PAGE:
knjiga18From the book:


Death has been a central subject of interest and fascination since the beginning of human history. Questions pertaining to this mysterium tremendum et fascinans have not changed significantly over the last few thousand years; we only encounter certain variations in responding to the question of death. It is the human being’s temporary state of mind and that of the times, reflecting a certain restlessness, dissatisfaction, hopelessness, anxiety and even resignation, all of which are due to effects of mass culture, consumerist society and man as homo economicus and homo consumericus, which serve as the motive of inspiration in dealing with the problem and meaning of the life and death of an individual. The author’s intention – perhaps not too presumptuously – is to point to certain phenomena and issues that often go unnoticed in the theoretical reflection of culture and society, mainly in attempts to interpret the image of death and its taboos, as well as the so-called de-tabooing, which often gives little regard to the category of the subject and its internal experience.
My monograph, Kierkegaard and the Image of Death in the Light of the Present Age, is an analysis of death, the meaning of death and life, the fear of death, anxiety, hopelessness, the so-called culture of death, as well as the phenomenon of "dark tourism", through the prism of Søren Kierkegaard’s thought. The serious consideration of death is becoming increasingly less common as a topic of conversation and personal reflection through a "de-tabooing" of death, especially due to the nature and frequency of its portrayal in mass media.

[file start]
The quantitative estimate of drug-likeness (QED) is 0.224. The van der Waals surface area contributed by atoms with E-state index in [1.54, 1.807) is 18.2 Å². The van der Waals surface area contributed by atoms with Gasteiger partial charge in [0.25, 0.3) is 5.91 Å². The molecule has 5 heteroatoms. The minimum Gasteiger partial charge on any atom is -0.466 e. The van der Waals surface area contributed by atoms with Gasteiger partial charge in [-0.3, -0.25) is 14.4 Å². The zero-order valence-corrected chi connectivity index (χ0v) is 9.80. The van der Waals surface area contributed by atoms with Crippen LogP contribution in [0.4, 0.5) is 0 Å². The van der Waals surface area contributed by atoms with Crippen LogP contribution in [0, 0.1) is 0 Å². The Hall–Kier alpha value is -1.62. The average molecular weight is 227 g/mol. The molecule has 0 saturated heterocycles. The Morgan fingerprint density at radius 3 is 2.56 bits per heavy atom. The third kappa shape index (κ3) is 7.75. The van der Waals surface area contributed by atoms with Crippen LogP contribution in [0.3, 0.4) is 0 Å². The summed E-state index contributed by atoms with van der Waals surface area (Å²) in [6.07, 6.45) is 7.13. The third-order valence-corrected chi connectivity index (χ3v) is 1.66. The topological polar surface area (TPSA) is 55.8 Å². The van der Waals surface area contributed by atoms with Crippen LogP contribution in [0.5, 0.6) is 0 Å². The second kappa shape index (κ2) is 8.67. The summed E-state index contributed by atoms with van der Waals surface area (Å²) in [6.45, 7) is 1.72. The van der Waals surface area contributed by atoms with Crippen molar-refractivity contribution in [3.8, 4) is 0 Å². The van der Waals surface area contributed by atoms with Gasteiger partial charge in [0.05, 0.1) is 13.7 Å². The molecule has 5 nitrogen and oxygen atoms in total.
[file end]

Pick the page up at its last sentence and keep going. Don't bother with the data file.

My monograph offers a new contribution to seriously reflectiing on death, and thereby attempting to diagnose maladies of our society and Western culture by pointing to symptoms that urge us to open up a debate on the spiritual and existential crisis of man. First, the book presents a reflection on the side-lining of death to the periphery of interest not only at the individual level but also from society; and second, it is an exploration on the fascination with death, dying, torture and suffering as displayed by dark tourism. Dark tourism has been defined as tourism involving traveling to sites associated with death, suffering, tragedies and mourning. This phenomenon has been present since ancient Rome, but it has risen in popularity and (mis)use for commercial purposes at the expense of reverence, ethics and morality. We subject dark tourism to an autopsy in terms of the tourists or so called thanatourists’ motivation and postulate a hypothesis on a sui generis analogy to the medieval ars moriendi. Following Kierkegaard’s views on the categories of passion [Lidenskab], earnestness [Alvor] and inwardness [Inderlighed], I show that there is a contrasting approach involving a "false" passion and "desire" to come closer to death and get to know it – but from a safe distance. I ask whether it is even possible to come to know and understand death. I take inspiration from Kierkegaard’s view that death is inexplicable and undefinable, but we nevertheless should try to articulate it and see it from our perspective that will be reflected in our own lives. In his discourse At Graveside he states that the explanation of death discloses the state of the explainers innermost being. Kierkegaard ascribes an educational dimension to death, thus in re-interpreting dark tourism, we come to a conclusion that it may represent an outline on how to view death as a teacher."